Table 1 highlights six types of crosslinked SAMs, their corresponding methods of formation, and their potential applications. In contrast to previously published reviews of SAMs, which are largely focused on SAM structures, characterizations, and targeted applications, this review focuses on the stability of crosslinked SAMs and their corresponding applications in materials science. We hope this review will enlighten future advances in nanofabrication and bioengineering.

    Table 1

    Crosslinked SAMs, their methods of formation, and their potential applications

    Crosslinked SAMsFormation methodApplications
    Aromatic thiol-based SAMsElectron irradiation1. Electron-beam lithography
    2. Surface functionalization
    3. Surface-initiated polymerization
    4. Carbon nanomembranes (CNMS)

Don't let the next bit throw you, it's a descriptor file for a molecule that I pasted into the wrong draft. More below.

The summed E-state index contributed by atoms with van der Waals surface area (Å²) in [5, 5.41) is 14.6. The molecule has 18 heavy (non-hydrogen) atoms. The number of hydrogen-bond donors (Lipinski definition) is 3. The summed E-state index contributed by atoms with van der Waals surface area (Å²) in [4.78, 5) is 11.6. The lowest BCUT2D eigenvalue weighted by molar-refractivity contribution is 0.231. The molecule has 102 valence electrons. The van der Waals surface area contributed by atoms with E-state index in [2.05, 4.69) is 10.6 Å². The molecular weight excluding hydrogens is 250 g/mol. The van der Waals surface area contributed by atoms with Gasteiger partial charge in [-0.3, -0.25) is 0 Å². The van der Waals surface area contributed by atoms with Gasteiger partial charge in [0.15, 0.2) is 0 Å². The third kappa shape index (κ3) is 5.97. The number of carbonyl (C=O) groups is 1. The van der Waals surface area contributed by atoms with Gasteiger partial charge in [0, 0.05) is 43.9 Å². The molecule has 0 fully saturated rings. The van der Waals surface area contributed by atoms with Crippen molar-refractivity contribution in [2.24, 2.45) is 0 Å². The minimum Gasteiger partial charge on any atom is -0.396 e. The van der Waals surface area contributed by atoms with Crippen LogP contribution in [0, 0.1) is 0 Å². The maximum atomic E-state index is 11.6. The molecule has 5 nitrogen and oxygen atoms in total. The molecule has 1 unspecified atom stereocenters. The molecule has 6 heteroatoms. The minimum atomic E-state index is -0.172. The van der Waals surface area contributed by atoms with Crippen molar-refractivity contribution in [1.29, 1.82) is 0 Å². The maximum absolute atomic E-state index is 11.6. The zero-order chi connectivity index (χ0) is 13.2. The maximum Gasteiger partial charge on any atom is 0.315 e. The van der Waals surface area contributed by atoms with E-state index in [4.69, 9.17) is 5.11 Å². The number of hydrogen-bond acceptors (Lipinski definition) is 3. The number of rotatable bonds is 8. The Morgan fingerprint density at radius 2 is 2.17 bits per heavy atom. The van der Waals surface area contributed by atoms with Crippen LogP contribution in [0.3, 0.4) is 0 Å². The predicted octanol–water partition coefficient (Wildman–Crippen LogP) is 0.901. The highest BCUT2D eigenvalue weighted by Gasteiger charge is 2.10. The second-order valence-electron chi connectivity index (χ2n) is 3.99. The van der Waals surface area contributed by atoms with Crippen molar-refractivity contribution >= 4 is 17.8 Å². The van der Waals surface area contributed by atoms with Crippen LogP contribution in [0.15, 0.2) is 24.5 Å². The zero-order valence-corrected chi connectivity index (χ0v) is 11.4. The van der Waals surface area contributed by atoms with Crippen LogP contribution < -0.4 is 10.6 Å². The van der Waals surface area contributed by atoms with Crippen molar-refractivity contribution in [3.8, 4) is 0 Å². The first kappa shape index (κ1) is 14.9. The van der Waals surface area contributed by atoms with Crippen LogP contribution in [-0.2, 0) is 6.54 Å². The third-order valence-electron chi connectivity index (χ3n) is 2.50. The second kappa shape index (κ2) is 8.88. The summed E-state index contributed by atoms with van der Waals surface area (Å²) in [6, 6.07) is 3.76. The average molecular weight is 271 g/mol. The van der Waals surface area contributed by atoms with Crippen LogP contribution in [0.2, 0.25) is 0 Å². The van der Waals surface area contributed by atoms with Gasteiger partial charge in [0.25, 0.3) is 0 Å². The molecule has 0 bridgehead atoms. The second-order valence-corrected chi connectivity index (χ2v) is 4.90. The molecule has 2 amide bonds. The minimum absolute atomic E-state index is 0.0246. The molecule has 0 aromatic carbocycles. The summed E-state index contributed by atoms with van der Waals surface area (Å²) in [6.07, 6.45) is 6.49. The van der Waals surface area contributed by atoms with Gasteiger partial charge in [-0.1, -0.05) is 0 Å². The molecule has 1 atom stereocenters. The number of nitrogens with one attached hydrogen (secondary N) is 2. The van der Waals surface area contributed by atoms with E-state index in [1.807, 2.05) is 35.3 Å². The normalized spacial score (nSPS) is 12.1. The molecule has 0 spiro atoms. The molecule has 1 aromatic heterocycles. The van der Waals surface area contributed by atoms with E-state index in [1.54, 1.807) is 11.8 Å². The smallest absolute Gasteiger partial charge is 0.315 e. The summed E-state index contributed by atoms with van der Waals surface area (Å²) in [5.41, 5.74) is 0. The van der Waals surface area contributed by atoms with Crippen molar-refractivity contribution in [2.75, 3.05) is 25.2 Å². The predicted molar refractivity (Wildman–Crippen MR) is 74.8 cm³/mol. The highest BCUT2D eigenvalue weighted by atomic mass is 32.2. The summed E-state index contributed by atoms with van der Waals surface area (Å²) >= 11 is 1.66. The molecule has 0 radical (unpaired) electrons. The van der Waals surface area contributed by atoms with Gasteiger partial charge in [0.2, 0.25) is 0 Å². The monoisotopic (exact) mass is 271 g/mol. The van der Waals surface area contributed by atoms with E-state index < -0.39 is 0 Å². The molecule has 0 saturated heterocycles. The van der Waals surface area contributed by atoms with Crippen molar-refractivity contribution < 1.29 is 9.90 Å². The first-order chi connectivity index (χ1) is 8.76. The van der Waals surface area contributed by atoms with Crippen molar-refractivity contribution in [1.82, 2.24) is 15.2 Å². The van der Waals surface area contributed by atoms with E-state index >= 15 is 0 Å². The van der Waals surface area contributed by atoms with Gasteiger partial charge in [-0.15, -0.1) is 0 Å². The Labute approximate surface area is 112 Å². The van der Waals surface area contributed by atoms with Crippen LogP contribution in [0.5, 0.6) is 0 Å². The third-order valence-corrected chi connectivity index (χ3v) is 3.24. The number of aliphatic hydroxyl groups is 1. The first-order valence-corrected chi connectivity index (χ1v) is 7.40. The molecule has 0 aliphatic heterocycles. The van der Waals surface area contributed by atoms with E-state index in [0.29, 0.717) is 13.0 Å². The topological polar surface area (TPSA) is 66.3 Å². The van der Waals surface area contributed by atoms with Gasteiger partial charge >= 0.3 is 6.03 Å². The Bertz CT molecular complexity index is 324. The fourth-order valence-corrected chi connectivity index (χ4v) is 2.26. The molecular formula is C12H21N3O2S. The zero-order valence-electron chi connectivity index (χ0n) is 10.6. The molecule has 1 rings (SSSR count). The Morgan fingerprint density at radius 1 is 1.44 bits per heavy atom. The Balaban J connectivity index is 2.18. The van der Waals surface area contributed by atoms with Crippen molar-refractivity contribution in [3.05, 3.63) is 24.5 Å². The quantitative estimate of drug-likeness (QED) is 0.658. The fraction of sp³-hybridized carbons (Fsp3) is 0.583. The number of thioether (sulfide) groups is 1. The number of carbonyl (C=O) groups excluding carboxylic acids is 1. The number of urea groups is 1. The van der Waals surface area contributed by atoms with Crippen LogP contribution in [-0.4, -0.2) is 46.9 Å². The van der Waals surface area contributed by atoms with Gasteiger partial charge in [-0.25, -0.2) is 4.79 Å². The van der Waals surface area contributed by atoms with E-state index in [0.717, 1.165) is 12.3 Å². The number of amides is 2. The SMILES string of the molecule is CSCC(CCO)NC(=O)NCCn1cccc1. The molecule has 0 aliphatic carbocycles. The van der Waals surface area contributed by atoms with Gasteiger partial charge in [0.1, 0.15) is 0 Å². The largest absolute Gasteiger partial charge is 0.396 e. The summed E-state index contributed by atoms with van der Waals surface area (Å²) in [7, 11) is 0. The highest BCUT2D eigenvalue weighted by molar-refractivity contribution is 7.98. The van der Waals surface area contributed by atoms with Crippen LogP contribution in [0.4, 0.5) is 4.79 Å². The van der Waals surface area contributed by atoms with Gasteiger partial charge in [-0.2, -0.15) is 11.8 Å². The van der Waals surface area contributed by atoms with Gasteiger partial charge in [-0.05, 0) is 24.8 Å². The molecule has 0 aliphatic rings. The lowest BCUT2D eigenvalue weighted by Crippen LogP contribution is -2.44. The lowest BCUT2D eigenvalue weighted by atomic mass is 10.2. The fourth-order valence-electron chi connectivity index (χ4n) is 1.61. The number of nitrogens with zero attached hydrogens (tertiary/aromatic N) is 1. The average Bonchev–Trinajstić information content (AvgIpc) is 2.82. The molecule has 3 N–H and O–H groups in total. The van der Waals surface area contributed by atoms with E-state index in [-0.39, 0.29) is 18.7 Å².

Acetylenic-based alkanethiolsUV irradiation1. Photolithography
    2. Nanoparticles for antifouling
    3. Single-layer polydiacetylene fabrication
    Aliphatic alkanethiolsElectron irradiation1. Electron-beam lithography
    Silane-based alkanethiolsHydrolysis1. Surface-initiated polymerization
    2. Surface passivation
    Boronic acid-based alkanethiolsCondensation in dry solventsIn development
    Crosslinked SAMs realized by hydrogen bondingHydrogen bonding1. Selective binding of cations on surfaces
    2. Thermally stable coatings

    CROSSLINKED AROMATIC THIOL-BASED SAMS

    In 1999, Geyer et al.[21] discovered that biphenyl-4-thiol (BPT) can crosslink laterally upon low energy electron irradiation at 50 eV. Additionally, various kinds of SAMs based on aromatic thiols or thiolates can also undergo similar intermolecular crosslinking, which turns the original system into a crosslinked aromatic SAM system [Figure 2][22].